I get inspiration for blog posts from a number of places. Sometimes from Twitter (see yesterday’s post) and sometimes for other blogs. Actually other blogs are a constant and regular source of inspirations. Today’s post was inspired by a Programming Pop Quiz posted by Rob Miles. The sample code he uses works because of what is called short circuiting. Let me show you the code and explain it in plain English (or what passes as plain English from me.)
while (startPos < input.Length && input[startPos] != '"') startPos++;
This is a while loop that first checks to see if startPos is less than the length of input. One assumes that input is a string array based on the context. The expression then check to see if the string in that location (indicated by startPos) is not equal to a double quote. Assuming that startPos is less than input.Length AND that the indicated character is not a double quote the value of startPos is incremented and the loop continues. Clear?
Now here is where the short circuit comes in. If the value of startPos is greater than or equal to the length of input and the computer were to execute the second comparison there would be an error. Why? Because the program would be attempting to access a location that is not defined and that is outside the range of the array. This is what we call “a bad thing.” However, and good for us, if the first comparison evaluates to false the computer “knows” that it does not need to do the second comparison and so it doesn’t. This is a good time to review Truth tables if you are confused about why we don’t need the second comparison if the first is false.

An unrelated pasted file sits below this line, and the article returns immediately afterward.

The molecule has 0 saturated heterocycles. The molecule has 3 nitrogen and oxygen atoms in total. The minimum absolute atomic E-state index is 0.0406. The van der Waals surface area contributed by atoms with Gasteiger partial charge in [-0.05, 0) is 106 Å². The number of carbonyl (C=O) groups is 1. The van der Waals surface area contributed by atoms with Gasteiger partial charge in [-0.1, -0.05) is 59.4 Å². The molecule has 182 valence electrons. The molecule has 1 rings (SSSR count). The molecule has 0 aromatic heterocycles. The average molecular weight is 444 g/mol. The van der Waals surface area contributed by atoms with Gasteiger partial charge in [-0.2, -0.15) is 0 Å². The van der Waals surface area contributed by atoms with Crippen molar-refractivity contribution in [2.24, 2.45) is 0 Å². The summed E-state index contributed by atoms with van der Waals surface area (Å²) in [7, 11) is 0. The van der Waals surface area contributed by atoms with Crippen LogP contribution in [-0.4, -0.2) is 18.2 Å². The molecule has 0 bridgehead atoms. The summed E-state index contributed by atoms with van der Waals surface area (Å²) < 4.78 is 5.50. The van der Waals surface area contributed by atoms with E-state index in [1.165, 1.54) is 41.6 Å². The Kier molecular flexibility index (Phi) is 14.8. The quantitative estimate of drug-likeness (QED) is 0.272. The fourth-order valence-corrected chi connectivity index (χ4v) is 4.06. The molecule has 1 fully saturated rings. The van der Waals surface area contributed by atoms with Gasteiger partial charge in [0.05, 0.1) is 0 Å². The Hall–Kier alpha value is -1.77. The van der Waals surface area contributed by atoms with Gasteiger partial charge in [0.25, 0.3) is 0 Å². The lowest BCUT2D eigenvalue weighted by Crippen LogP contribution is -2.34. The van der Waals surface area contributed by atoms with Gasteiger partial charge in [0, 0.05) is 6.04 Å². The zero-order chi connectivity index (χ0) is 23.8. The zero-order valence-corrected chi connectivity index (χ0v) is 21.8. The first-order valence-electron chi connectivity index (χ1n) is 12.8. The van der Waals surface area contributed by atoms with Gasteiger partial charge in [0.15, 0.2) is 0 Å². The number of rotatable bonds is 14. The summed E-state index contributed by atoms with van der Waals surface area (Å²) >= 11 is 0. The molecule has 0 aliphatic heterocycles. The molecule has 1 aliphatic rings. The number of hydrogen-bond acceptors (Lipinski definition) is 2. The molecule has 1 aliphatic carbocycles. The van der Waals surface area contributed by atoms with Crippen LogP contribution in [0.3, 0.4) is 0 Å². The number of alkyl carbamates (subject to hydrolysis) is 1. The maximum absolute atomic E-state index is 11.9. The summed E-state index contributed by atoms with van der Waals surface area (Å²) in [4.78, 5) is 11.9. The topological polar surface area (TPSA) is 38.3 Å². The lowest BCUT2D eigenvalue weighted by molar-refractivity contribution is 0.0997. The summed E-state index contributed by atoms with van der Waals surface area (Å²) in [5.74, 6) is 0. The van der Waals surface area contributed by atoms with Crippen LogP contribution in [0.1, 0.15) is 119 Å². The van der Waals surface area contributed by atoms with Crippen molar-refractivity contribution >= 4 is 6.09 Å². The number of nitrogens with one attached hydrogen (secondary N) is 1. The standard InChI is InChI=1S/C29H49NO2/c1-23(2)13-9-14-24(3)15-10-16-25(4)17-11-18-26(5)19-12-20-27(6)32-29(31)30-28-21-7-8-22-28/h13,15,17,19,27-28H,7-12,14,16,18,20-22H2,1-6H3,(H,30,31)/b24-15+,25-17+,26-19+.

In Visual Basic this gets a little interesting though. The C# code (or is it C++ or Java or some other C-family language? Does it matter?) converts to the following in Visual Basic .NET.
While startPos < input.Length AndAlso input(startPos) <> """"C
startPos += 1
You’ll notice that rather than And the operator that is used is AndAlso. What’s up you may be asking. Doesn’t VB have a keyword And? Yes it does. AndAlso is new though. In Visual Basic 6.0 and earlier there was only the And operator. The And operator did not short circuit. What that means is that the code above would not work the same way as the C#/C++/Java example if the And operator was used. You could (probably would) run into the unwanted exception error. Initially in the first beta versions of Visual Basic .NET the And operator was changed to short circuit just as && does. It seemed like a good idea. And in theory it was. The problem was that there was a lot of old code out there that depended on And not doing a short circuit. Ultimately it was decided to add the AndAlso command to do short circuit operations. By the way this is also why there is an Or and OrElse operator in VB .NET. Paul Vick of the Visual Basic design team explains their reasoning on his blog. He also explains how C-family languages had two operators where VB had one.
This is one of those issues that often comes up when there is an installed base of users. Its not always an easy answer. What do you think? Or your students think. Did the VB team make the correct decision? Why or why not?